The Sherington Historical Society has put together a booklet about two events that happened in Sherington a few years ago and have perhaps slipped from living memory. This we called "Rum Doings in Sherington".
The two stories in the booklet are an account of a murder that happened in 1872 and an exhumation from Sherington Churchyard in 1935.
A synopsis of the murder is below:
The Sherington Murder.
On the morning of Wednesday November 27th in 1872 at approximately quarter to eleven. "An outrageous and shocking murder" was committed on the turnpike road, leading from Sherington to Olney.
It would appear that a casual farm labourer, named David Sharp, a native of Emberton, was sacked by his employerThomas Fountain, for poor work. He was also discharged the week previously "in consequent of the loose way in which he was doing his work". This made poor Mr. Sharp rather "dejected & desponding".
On his way towards his home, he called in to Mr Fountain's stables and spoke, quite rationally, to Thomas Watts, about his being sacked. He left the stables carrying a basket and an unbroken hay fork.
About half a mile along the road towards Olney, David Sharp met a 61 year old road man, James Boon, who at this time was employed scraping the road. It would appear that Sharp walked up behind James Boon and, without warning or speaking, gave him a "murderous blow on the back of his head" with his hay fork. In doing so he broke the tines from the fork. He also subjected his victim to kicks and blows, leaving him for dead.
David Sharp then proceeded on his way towards Olney, assaulting others on the way. One poor old man Thomas Howsonwas so badly beaten that his life was despaired of, but he did recover.
At the top of the hill, he threatened Mrs Mary Abrahams, who lived in the tollgate house, but she evaded him by running out of the back of the house. Sharp then proceeded to smash a window "all to pieces". Sharp then went on to Emberton.
When he arrived in Emberton, he gave himself up to George Minard, the Parish Constable. George had heard of the window incident, but not of the murder, so he refused to take Sharp into custody for such a small offence. But he was suspicious so he followed Sharp towards Olney. Sharp then confessed to the assault of Howson & Boon. They were met on the way by police sergeant Batchelor, who then took Sharp into custody and on to Newport Pagnell police station.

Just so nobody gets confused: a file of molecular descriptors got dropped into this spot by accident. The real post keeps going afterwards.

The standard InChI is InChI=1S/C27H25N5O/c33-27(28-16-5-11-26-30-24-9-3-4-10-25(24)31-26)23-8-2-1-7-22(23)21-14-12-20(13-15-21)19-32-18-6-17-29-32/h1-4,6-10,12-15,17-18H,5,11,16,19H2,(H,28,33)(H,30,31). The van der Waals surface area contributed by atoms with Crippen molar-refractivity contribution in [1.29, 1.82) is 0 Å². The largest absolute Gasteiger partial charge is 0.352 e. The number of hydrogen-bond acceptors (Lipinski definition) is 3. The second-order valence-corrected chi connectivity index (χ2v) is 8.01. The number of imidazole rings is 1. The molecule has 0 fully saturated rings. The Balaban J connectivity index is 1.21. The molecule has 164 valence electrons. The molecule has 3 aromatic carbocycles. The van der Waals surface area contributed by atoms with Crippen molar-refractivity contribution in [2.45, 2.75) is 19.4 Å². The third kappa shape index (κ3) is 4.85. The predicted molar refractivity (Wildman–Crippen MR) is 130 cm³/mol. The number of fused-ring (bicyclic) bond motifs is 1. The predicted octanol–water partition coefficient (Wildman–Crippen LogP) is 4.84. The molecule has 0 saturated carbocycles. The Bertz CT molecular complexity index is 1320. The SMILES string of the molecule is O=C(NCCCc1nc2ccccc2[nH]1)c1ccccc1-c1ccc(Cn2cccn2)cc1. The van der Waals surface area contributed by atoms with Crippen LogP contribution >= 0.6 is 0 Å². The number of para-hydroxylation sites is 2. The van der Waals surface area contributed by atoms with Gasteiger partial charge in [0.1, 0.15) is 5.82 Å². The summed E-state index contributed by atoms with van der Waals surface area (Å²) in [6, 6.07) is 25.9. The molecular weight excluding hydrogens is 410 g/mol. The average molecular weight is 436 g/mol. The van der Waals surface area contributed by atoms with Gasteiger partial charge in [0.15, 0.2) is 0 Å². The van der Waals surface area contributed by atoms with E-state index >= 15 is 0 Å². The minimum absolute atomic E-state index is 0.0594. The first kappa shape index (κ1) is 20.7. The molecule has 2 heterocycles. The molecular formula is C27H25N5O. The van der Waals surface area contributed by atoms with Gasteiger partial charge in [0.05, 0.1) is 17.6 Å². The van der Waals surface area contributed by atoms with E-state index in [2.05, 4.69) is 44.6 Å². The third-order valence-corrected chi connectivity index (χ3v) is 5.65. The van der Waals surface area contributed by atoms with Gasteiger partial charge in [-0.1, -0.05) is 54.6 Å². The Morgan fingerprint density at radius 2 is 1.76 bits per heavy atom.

In the meanwhile a cart had been acquired and poor old Mr Boon had been conveyed to his home in Sherington. A surgeon had been summoned from Newport Pagnell, Doctor Rogers. He examined James Boon and found him dead, but warm. He died of extensive lacerations to the scalp and "A very severe fracture of the skull".
On Saturday morning 23rd November 1872 a coroner's inquest was held in the White Hart. The jury of 13 upright Sherington citizens were duly sworn in and after hearing all of the evidence, found Sharp guilty of "wilful murder". He was then remanded to Newport Pagnell Petty Sessions on Wednesday 27th November, and from there to Aylesbury jail to be tried at the Bucks Lent Assizes.
At Aylesbury, on Saturday March 15th, 1873, David Sharp was found guilty of manslaughter and sentenced to penal servitude for life. He could not be found guilty of Murder, because there was no malice aforethought and an insane person cannot legally be found guilty of a crime.
A full description, and report of all the facts documented, can be found in the Sherington Historical Society booklet:
An Account of The Sherington Murder & Cruel Gossip
which is available from the SHS Shop.